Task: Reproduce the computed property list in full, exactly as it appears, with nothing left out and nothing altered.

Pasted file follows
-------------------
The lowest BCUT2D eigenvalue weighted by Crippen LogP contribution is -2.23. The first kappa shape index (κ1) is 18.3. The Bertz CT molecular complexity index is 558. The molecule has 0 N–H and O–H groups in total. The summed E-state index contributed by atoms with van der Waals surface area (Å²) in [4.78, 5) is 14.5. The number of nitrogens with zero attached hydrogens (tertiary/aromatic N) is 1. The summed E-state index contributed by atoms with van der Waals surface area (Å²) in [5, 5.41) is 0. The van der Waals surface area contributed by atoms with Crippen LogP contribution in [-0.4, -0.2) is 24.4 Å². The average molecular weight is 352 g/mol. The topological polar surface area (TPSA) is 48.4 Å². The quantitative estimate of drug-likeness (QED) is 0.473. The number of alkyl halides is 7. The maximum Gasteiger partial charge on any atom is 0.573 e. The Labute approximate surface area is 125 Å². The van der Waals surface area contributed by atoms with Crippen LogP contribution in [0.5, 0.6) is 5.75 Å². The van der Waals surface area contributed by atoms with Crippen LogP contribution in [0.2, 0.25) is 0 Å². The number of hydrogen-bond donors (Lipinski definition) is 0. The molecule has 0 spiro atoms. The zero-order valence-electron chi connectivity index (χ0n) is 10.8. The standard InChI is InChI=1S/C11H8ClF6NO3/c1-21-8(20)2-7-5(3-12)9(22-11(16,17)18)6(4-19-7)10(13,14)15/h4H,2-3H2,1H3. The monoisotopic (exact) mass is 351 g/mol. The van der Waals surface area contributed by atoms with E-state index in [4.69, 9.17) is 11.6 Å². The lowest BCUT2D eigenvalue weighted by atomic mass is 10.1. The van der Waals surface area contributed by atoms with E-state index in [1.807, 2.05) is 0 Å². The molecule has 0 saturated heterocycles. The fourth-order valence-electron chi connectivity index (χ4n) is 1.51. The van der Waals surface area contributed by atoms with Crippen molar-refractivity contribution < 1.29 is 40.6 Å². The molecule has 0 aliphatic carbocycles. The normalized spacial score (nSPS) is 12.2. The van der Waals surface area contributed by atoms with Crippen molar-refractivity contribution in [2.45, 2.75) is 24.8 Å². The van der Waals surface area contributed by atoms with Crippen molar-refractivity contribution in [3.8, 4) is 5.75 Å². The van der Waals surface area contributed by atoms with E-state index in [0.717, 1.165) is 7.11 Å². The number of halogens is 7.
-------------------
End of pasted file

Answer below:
The lowest BCUT2D eigenvalue weighted by Crippen LogP contribution is -2.23. The first kappa shape index (κ1) is 18.3. The Bertz CT molecular complexity index is 558. The molecule has 0 N–H and O–H groups in total. The summed E-state index contributed by atoms with van der Waals surface area (Å²) in [4.78, 5) is 14.5. The number of nitrogens with zero attached hydrogens (tertiary/aromatic N) is 1. The summed E-state index contributed by atoms with van der Waals surface area (Å²) in [5, 5.41) is 0. The van der Waals surface area contributed by atoms with Crippen LogP contribution in [-0.4, -0.2) is 24.4 Å². The average molecular weight is 352 g/mol. The topological polar surface area (TPSA) is 48.4 Å². The quantitative estimate of drug-likeness (QED) is 0.473. The number of alkyl halides is 7. The maximum Gasteiger partial charge on any atom is 0.573 e. The Labute approximate surface area is 125 Å². The van der Waals surface area contributed by atoms with Crippen LogP contribution in [0.5, 0.6) is 5.75 Å². The van der Waals surface area contributed by atoms with Crippen LogP contribution in [0.2, 0.25) is 0 Å². The number of hydrogen-bond donors (Lipinski definition) is 0. The molecule has 0 spiro atoms. The zero-order valence-electron chi connectivity index (χ0n) is 10.8. The standard InChI is InChI=1S/C11H8ClF6NO3/c1-21-8(20)2-7-5(3-12)9(22-11(16,17)18)6(4-19-7)10(13,14)15/h4H,2-3H2,1H3. The monoisotopic (exact) mass is 351 g/mol. The van der Waals surface area contributed by atoms with E-state index in [4.69, 9.17) is 11.6 Å². The lowest BCUT2D eigenvalue weighted by atomic mass is 10.1. The van der Waals surface area contributed by atoms with E-state index in [1.807, 2.05) is 0 Å². The molecule has 0 saturated heterocycles. The fourth-order valence-electron chi connectivity index (χ4n) is 1.51. The van der Waals surface area contributed by atoms with Crippen molar-refractivity contribution < 1.29 is 40.6 Å². The molecule has 0 aliphatic carbocycles. The normalized spacial score (nSPS) is 12.2. The van der Waals surface area contributed by atoms with Crippen molar-refractivity contribution in [2.45, 2.75) is 24.8 Å². The van der Waals surface area contributed by atoms with Crippen molar-refractivity contribution in [3.8, 4) is 5.75 Å². The van der Waals surface area contributed by atoms with E-state index in [0.717, 1.165) is 7.11 Å². The number of halogens is 7.